The story at the center of Nature: Owl Power and the “powers” themselves that are displayed throughout the course of the episode’s roughly fifty-three minute run time make for plenty of reason for viewers to watch this episode of Nature.  Collectively though, they make up just one reason that it proves itself worth the watch.  The cinematography used throughout the course of the episode is just as worth noting in the show’s enjoyment and success.  Specifically speaking, the cinematography used in this episode allows audiences to see owls in action both at regular speed and slowed down.  The slow motion presentation of the owls in flight is the real star of the program’s cinematography.  The slow motion used throughout the program allows viewers to see just what makes owls’ wings and their sharp talons such impressive adaptations as well as the rest of their adaptations.  What is most impressive about the use of the slow motion photography is the fact that it is used so sparingly across the program.  It would have been so simple for those behind the cameras to be less than sparing with this element.  But thankfully they didn’t go that route.  The end result is an element that becomes just as integral to the program as the rest of the program’s camera work.  The natural backdrops that are used in the regular speed flight scenes are just as impressive as the footage shown in the slow motion footage.  The backdrops in question are typically countryside backdrops.  There is something about the juxtaposition of the owls in flight to their natural habitats that audiences will truly enjoy.  Whether for that element of its cinematography or for the slow motion footage, the cinematography in whole that is presented in Nature: Owl Power proves even more why this episode of Nature is well worth the watch and another impressive piece proving once more why Nature remains today the leading series of its kind on television.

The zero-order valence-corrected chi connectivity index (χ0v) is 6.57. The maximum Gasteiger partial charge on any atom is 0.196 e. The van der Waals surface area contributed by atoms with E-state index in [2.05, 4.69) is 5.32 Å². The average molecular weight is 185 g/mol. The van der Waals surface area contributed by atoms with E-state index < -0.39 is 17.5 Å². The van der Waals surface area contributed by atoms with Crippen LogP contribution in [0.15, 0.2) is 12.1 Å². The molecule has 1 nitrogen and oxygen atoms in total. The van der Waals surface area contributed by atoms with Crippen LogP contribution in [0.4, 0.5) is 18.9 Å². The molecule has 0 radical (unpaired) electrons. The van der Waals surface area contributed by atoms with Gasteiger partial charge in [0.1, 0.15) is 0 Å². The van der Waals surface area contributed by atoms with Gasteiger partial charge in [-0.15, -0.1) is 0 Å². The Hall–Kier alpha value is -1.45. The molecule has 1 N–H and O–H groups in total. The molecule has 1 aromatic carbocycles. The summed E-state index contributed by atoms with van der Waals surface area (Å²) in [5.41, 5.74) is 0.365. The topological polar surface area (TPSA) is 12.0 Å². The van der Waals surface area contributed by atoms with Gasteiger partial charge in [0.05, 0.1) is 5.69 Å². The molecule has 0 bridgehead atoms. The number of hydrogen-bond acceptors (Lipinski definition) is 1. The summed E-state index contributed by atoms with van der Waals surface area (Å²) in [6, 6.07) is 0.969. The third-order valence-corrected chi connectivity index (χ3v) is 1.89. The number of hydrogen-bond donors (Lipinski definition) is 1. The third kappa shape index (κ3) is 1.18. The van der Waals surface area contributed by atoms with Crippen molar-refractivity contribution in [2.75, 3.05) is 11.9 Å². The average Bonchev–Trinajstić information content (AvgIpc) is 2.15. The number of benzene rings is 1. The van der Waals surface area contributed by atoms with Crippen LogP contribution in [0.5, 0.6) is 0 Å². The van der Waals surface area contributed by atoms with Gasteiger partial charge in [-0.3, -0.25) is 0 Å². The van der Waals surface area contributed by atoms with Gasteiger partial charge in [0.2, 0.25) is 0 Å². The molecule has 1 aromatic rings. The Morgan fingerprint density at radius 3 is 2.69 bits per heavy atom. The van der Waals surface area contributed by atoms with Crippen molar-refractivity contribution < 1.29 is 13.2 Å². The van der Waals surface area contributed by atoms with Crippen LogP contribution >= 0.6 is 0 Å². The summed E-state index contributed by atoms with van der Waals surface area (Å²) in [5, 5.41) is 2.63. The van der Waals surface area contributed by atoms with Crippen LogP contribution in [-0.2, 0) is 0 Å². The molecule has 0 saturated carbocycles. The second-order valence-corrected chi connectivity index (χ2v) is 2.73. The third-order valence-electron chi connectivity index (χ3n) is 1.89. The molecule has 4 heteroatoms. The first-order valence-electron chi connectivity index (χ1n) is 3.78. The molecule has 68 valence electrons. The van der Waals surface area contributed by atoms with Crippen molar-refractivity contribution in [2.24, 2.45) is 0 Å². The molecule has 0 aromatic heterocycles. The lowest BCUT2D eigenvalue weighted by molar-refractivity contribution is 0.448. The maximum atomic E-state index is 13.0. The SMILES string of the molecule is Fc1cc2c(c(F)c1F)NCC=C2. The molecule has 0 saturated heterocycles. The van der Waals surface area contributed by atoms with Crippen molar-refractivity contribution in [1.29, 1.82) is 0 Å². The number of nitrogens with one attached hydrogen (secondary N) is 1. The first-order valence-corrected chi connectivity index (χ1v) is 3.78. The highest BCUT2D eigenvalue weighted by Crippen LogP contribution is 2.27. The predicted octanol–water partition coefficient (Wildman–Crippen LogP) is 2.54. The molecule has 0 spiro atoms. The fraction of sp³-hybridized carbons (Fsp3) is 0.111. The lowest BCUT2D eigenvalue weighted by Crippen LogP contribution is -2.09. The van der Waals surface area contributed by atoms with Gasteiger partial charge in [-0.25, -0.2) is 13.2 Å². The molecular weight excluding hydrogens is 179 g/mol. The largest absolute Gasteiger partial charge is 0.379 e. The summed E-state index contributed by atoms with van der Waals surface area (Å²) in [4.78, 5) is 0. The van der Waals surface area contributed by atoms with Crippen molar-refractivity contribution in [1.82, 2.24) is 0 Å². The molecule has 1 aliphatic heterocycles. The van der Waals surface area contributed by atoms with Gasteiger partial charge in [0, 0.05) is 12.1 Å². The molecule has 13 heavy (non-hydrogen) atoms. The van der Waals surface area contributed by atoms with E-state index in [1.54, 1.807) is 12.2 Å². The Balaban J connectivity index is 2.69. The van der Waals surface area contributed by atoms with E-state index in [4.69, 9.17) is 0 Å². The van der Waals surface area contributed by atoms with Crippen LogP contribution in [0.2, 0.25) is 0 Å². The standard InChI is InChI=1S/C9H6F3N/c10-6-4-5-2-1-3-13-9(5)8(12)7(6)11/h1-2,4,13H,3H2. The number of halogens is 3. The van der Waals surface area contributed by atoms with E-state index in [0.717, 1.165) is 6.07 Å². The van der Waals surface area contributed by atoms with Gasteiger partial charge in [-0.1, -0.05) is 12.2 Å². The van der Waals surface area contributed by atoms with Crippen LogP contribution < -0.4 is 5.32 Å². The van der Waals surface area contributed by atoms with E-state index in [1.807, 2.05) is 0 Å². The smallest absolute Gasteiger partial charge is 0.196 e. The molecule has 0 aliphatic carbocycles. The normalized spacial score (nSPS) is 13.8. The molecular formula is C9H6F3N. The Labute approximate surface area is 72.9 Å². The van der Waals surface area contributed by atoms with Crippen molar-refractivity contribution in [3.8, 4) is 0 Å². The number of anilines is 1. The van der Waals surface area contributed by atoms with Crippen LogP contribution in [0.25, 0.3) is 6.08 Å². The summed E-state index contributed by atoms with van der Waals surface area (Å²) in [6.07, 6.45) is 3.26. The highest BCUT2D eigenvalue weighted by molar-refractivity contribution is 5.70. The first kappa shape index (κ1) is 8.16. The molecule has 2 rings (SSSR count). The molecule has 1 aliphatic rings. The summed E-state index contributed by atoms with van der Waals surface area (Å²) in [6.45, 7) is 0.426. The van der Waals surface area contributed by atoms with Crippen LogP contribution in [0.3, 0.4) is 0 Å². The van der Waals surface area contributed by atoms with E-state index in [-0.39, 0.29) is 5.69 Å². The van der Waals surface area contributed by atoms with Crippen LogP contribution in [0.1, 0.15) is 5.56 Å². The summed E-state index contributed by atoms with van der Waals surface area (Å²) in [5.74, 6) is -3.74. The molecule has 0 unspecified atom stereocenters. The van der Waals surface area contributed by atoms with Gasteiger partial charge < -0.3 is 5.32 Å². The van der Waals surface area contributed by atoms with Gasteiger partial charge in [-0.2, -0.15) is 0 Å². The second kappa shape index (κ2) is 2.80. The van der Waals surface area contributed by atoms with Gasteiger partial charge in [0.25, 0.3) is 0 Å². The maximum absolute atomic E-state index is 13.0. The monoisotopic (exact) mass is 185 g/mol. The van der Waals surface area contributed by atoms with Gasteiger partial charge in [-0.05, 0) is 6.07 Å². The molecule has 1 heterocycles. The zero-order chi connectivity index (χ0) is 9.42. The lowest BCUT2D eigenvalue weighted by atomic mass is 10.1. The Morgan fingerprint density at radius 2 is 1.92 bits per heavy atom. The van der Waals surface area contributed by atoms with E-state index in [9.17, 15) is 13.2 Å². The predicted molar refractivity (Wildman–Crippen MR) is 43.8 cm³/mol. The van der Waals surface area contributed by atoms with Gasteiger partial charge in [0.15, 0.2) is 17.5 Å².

The cinematography incorporated into Nature: Owl Power and the episode’s central story work together to make this episode another impressive episode of television’s top wildlife series.  They still are not the do all end all for this episode.  The graphic illustrations that are incorporated into the episode, alongside its cinematography round out the elements that make this episode worth the watch.  The illustrations in question clearly outline why the makeup of the different own breeds’ bodies make them “super-beings” of sorts of the animal world.  Audiences will see clearly how the “imbalance” of some owls’ ear holes actually turns their hearing into virtual radar and how the flat makeup of their faces actually heightens the effect of their hearing.  Viewers will also get to see how owls’ eyes give them “super-sight” so to speak.  It’s just one more of so many graphic illustrations used throughout the program that make it an interesting watch that is well worth viewers’ time.  Together with the episode’s cinematography and the two-part main presentation it rounds out the reasons that Owl Power proves to be so worth the watch.  All three elements together prove this episode to be one that “soars” above so many other aviary-based wildlife programs out there today.

Nature: Owl Power is a soaring hit of a documentary and another impressive episode of Nature.  Whether through its central story, its cinematography, or its graphic illustrations, it shows in more than one way why it is such an impressive presentation.  It is available now on DVD and Blu-ray and can be ordered online direct from PBS’ online store at http://www.shoppbs.org/search/index.jsp?kwCatId=&kw=owl%20power&origkw=owl+power&sr=1.  More information on this and other episodes of Nature is available online at:

 

Website: http://www.pbs.org/wnet/nature

Facebook: http://www.facebook.com/PBSNature

 

To keep up with the latest sports and entertainment reviews and reviews, go online to http://www.facebook.com/philspicks and “Like” it.  Fans can always keep up with the latest sports and entertainment reviews and news in the Phil’s Picks blog at https://philspicks.wordpress.com.

Penguin Post Office Is Another Impressive Edition Of PBS’ Nature

Courtesy:  PBS Distribution/PBS

Courtesy: PBS Distribution/PBS